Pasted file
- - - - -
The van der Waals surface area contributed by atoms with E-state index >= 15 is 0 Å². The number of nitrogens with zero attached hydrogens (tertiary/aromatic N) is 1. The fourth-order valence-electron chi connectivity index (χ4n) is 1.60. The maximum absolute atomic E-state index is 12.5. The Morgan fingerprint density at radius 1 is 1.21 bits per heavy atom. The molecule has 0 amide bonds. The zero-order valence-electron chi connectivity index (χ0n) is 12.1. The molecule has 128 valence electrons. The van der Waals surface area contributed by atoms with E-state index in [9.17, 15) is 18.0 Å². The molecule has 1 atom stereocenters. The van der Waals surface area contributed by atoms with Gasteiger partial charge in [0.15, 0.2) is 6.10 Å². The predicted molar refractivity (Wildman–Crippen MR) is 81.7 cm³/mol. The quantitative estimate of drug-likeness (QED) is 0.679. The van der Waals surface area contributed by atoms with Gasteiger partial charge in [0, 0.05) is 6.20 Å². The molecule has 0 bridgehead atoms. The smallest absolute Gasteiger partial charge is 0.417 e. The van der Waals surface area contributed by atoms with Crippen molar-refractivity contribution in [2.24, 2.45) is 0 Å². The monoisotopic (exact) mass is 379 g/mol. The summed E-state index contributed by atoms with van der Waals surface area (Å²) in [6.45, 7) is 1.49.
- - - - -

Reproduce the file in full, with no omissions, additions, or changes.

The van der Waals surface area contributed by atoms with E-state index >= 15 is 0 Å². The number of nitrogens with zero attached hydrogens (tertiary/aromatic N) is 1. The fourth-order valence-electron chi connectivity index (χ4n) is 1.60. The maximum absolute atomic E-state index is 12.5. The Morgan fingerprint density at radius 1 is 1.21 bits per heavy atom. The molecule has 0 amide bonds. The zero-order valence-electron chi connectivity index (χ0n) is 12.1. The molecule has 128 valence electrons. The van der Waals surface area contributed by atoms with E-state index in [9.17, 15) is 18.0 Å². The molecule has 1 atom stereocenters. The van der Waals surface area contributed by atoms with Gasteiger partial charge in [0.15, 0.2) is 6.10 Å². The predicted molar refractivity (Wildman–Crippen MR) is 81.7 cm³/mol. The quantitative estimate of drug-likeness (QED) is 0.679. The van der Waals surface area contributed by atoms with Gasteiger partial charge in [0, 0.05) is 6.20 Å². The molecule has 0 bridgehead atoms. The smallest absolute Gasteiger partial charge is 0.417 e. The van der Waals surface area contributed by atoms with Crippen molar-refractivity contribution in [2.24, 2.45) is 0 Å². The monoisotopic (exact) mass is 379 g/mol. The summed E-state index contributed by atoms with van der Waals surface area (Å²) in [6.45, 7) is 1.49.